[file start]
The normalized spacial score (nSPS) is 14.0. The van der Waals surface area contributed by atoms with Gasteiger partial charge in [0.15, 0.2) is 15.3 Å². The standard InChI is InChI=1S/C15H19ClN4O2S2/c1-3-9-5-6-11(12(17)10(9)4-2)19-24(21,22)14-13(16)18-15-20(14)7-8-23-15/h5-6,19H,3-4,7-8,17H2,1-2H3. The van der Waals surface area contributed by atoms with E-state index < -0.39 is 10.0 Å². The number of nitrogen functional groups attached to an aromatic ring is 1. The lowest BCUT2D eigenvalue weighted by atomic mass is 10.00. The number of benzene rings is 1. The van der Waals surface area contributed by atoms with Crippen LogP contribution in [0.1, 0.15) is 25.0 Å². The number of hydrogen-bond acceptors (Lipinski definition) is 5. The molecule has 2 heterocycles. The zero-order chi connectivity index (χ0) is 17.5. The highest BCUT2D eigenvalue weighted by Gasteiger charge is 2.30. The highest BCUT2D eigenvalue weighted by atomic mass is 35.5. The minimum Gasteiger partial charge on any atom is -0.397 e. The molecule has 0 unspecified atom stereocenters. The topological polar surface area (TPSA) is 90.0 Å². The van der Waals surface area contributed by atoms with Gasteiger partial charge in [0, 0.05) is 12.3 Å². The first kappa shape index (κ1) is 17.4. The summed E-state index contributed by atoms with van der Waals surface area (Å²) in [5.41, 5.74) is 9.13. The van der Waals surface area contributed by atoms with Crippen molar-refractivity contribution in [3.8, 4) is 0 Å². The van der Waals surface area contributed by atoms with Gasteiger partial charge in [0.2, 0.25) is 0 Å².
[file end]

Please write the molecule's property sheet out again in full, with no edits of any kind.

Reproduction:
The normalized spacial score (nSPS) is 14.0. The van der Waals surface area contributed by atoms with Gasteiger partial charge in [0.15, 0.2) is 15.3 Å². The standard InChI is InChI=1S/C15H19ClN4O2S2/c1-3-9-5-6-11(12(17)10(9)4-2)19-24(21,22)14-13(16)18-15-20(14)7-8-23-15/h5-6,19H,3-4,7-8,17H2,1-2H3. The van der Waals surface area contributed by atoms with E-state index < -0.39 is 10.0 Å². The number of nitrogen functional groups attached to an aromatic ring is 1. The lowest BCUT2D eigenvalue weighted by atomic mass is 10.00. The number of benzene rings is 1. The van der Waals surface area contributed by atoms with Crippen LogP contribution in [0.1, 0.15) is 25.0 Å². The number of hydrogen-bond acceptors (Lipinski definition) is 5. The molecule has 2 heterocycles. The zero-order chi connectivity index (χ0) is 17.5. The highest BCUT2D eigenvalue weighted by Gasteiger charge is 2.30. The highest BCUT2D eigenvalue weighted by atomic mass is 35.5. The minimum Gasteiger partial charge on any atom is -0.397 e. The molecule has 0 unspecified atom stereocenters. The topological polar surface area (TPSA) is 90.0 Å². The van der Waals surface area contributed by atoms with Gasteiger partial charge in [0, 0.05) is 12.3 Å². The first kappa shape index (κ1) is 17.4. The summed E-state index contributed by atoms with van der Waals surface area (Å²) in [5.41, 5.74) is 9.13. The van der Waals surface area contributed by atoms with Crippen molar-refractivity contribution in [3.8, 4) is 0 Å². The van der Waals surface area contributed by atoms with Gasteiger partial charge in [0.2, 0.25) is 0 Å².